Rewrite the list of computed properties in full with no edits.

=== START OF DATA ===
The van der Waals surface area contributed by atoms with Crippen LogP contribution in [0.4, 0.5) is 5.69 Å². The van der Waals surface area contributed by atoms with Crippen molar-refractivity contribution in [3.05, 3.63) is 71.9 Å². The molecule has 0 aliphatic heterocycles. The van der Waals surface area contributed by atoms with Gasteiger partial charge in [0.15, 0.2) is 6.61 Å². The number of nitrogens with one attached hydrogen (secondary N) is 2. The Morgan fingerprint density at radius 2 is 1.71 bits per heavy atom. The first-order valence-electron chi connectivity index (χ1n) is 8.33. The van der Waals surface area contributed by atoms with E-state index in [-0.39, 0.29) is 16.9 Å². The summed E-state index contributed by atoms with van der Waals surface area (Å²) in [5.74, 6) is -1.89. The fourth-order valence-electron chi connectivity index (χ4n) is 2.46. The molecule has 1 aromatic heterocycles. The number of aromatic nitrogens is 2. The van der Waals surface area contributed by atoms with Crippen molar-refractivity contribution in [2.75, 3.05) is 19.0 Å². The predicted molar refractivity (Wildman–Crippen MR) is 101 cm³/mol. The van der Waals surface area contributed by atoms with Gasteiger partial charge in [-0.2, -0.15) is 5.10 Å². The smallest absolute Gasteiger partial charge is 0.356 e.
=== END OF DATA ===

The van der Waals surface area contributed by atoms with Crippen LogP contribution in [0.4, 0.5) is 5.69 Å². The van der Waals surface area contributed by atoms with Crippen molar-refractivity contribution in [3.05, 3.63) is 71.9 Å². The molecule has 0 aliphatic heterocycles. The van der Waals surface area contributed by atoms with Gasteiger partial charge in [0.15, 0.2) is 6.61 Å². The number of nitrogens with one attached hydrogen (secondary N) is 2. The Morgan fingerprint density at radius 2 is 1.71 bits per heavy atom. The first-order valence-electron chi connectivity index (χ1n) is 8.33. The van der Waals surface area contributed by atoms with E-state index in [-0.39, 0.29) is 16.9 Å². The summed E-state index contributed by atoms with van der Waals surface area (Å²) in [5.74, 6) is -1.89. The fourth-order valence-electron chi connectivity index (χ4n) is 2.46. The molecule has 1 aromatic heterocycles. The number of aromatic nitrogens is 2. The van der Waals surface area contributed by atoms with Crippen molar-refractivity contribution in [2.75, 3.05) is 19.0 Å². The predicted molar refractivity (Wildman–Crippen MR) is 101 cm³/mol. The van der Waals surface area contributed by atoms with Gasteiger partial charge in [-0.2, -0.15) is 5.10 Å². The smallest absolute Gasteiger partial charge is 0.356 e.